Prodigal

Alchta_01 Angui Arkoon_1 Bosun_Mecure_02 Droids_02 fesenk_02 M8e Patnastt Skye_TibbsWell it’s been a while, but I’ve been working away all the same.

So what news? Well I’ve opened up the first playtest pack for VANGUARD to all and sundry here

and the second playtest pack is complete, I’m just putting on a few minor changes and doing another proofread before I call it good to go.

Otherwise lots of new art that I’m starting to dump to the web in various places and so this should be one of them.

 

 

Time waits for no hoppolite – or does it

Players will always surprise you. That’s something you learn as a GM and something you have to be prepared for – things not going as you foresaw or anticipated. In an established game this can be a cause for concern for a GM who lays careful stories and plans for key moments.

But in game testing, where you want things to break, so you can fix them, it can be a boon.

I’m having to come to terms with a game breaker in VANGUARD – Timeloch. Timeloch is an esper ability that allows the player to control time – time travel in narrative is hard enough, but at least the story moves with the time travel – but timeloch allows for bubbles of suspended time, within a continuous time stream.

I love the idea of a timeloch esper, and I don’t want to take it out of the game – but I definitely need to tighten up the rules surrounding this profoundly influential ability.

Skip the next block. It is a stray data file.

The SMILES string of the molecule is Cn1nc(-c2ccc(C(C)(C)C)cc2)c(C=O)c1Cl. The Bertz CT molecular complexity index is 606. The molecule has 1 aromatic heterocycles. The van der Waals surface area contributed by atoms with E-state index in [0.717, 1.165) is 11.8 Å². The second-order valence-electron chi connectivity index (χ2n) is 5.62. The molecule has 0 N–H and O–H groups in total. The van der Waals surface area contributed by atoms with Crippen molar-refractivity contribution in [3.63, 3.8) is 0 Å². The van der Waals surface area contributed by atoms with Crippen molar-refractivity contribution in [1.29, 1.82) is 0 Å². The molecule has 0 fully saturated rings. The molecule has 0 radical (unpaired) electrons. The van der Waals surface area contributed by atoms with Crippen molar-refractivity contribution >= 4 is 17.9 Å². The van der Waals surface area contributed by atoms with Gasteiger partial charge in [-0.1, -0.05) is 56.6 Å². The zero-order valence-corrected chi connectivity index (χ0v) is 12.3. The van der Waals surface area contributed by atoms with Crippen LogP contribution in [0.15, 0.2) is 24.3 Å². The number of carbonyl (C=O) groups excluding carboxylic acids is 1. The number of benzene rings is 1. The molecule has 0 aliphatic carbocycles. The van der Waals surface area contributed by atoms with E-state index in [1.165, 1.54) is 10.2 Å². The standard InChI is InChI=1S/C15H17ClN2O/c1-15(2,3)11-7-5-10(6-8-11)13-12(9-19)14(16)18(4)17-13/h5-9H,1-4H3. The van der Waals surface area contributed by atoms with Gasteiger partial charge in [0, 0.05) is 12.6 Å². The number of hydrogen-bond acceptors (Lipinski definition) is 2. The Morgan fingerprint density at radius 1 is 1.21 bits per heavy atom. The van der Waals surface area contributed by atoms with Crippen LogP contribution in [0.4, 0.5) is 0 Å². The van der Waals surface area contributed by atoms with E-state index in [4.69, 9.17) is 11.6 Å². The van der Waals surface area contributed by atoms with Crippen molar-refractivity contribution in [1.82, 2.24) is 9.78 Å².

The problems have been coming to light as one of the game testers is a rather powerful timeloch, capable of creating bubbles of static time at a distance. This has allowed him to suspend enemies, block incoming ballistic attacks and avoid all sorts of other damage and danger. And while I commend his use of the ability and clever ingenuity it is obvious to me that I’ve let it go to far. The rules for the abilities are clear in terms of what the timeloch can do – but not so much in what they can’t do. And I am to blame for the game break here as I let the player manipulate the ability in ways that I had not anticipated or planned for – so I could see where it would lead.

As an example: this character timeloched an enemy combatant, moved in close and killed the enemy with ease. Now the description clearly states that any object that comes in contact with a timeloched object becomes subject to the same time loch so in practice he should have been timeloched the moment he tried to touch the enemy and if I’d played it that way there wouldn’t have been any issues.

But having allowed the attack to go ahead I set a precedence which I’m now going to have to reverse, something I don’t like doing.

But this and other uses of the ability in the game test has bought up loads of questions concerning how this ability should be administered. Are things caught in the timeloch still subject to external influences such as fire, heat, other esper abilities? While in the wording of the rules a bullet shot at a timeloched target would be halted in the same timeloch the moment it touched the target – does it then continue on the same trajectory and velocity it had once the effect wears off? And what if an esper with pyro-kinetics decides to melt the target in timeloch -are esper abilities beheld to time when activated?

Do these issues even need to be clearly laid out? or should it be up to each individual GMs interpretation and how they want to play it? I’ve been GMing for a long time now and one thing I try to do in designing mechanics is ensure that there is as little stress on a GM as possible, the least amount of confusion and reason to break play to have to consider possible outcomes of one decision or another – but as a game designer you can’t build in every scenario, because the players will always find a new path to lead you down.

Hurry up and wait

It’s a common saying in the army – meaning that everything is done with urgency even if the momentum to move forward is being hampered by other means.